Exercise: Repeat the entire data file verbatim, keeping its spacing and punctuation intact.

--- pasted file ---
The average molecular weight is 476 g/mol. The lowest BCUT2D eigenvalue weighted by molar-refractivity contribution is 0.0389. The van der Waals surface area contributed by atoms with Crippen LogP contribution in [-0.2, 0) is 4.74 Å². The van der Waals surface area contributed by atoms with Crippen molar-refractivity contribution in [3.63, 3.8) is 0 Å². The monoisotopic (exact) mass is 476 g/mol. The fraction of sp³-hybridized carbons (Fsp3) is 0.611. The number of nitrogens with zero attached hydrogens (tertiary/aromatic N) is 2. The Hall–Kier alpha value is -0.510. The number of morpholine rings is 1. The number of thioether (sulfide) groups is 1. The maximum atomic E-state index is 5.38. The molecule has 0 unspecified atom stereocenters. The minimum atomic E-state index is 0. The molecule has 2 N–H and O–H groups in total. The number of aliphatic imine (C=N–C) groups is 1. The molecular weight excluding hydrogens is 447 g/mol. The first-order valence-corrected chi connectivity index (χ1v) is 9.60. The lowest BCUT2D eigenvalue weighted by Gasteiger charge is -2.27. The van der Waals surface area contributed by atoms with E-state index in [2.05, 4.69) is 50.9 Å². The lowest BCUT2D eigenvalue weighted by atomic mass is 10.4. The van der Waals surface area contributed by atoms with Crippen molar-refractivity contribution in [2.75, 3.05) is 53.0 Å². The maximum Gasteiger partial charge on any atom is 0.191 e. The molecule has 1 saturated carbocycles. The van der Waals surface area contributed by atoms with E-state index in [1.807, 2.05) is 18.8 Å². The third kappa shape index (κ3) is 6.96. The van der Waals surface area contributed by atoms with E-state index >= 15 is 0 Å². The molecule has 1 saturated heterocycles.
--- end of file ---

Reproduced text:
The average molecular weight is 476 g/mol. The lowest BCUT2D eigenvalue weighted by molar-refractivity contribution is 0.0389. The van der Waals surface area contributed by atoms with Crippen LogP contribution in [-0.2, 0) is 4.74 Å². The van der Waals surface area contributed by atoms with Crippen molar-refractivity contribution in [3.63, 3.8) is 0 Å². The monoisotopic (exact) mass is 476 g/mol. The fraction of sp³-hybridized carbons (Fsp3) is 0.611. The number of nitrogens with zero attached hydrogens (tertiary/aromatic N) is 2. The Hall–Kier alpha value is -0.510. The number of morpholine rings is 1. The number of thioether (sulfide) groups is 1. The maximum atomic E-state index is 5.38. The molecule has 0 unspecified atom stereocenters. The minimum atomic E-state index is 0. The molecule has 2 N–H and O–H groups in total. The number of aliphatic imine (C=N–C) groups is 1. The molecular weight excluding hydrogens is 447 g/mol. The first-order valence-corrected chi connectivity index (χ1v) is 9.60. The lowest BCUT2D eigenvalue weighted by Gasteiger charge is -2.27. The van der Waals surface area contributed by atoms with E-state index in [2.05, 4.69) is 50.9 Å². The lowest BCUT2D eigenvalue weighted by atomic mass is 10.4. The van der Waals surface area contributed by atoms with Crippen molar-refractivity contribution in [2.75, 3.05) is 53.0 Å². The maximum Gasteiger partial charge on any atom is 0.191 e. The molecule has 1 saturated carbocycles. The van der Waals surface area contributed by atoms with E-state index in [1.807, 2.05) is 18.8 Å². The third kappa shape index (κ3) is 6.96. The van der Waals surface area contributed by atoms with E-state index >= 15 is 0 Å². The molecule has 1 saturated heterocycles.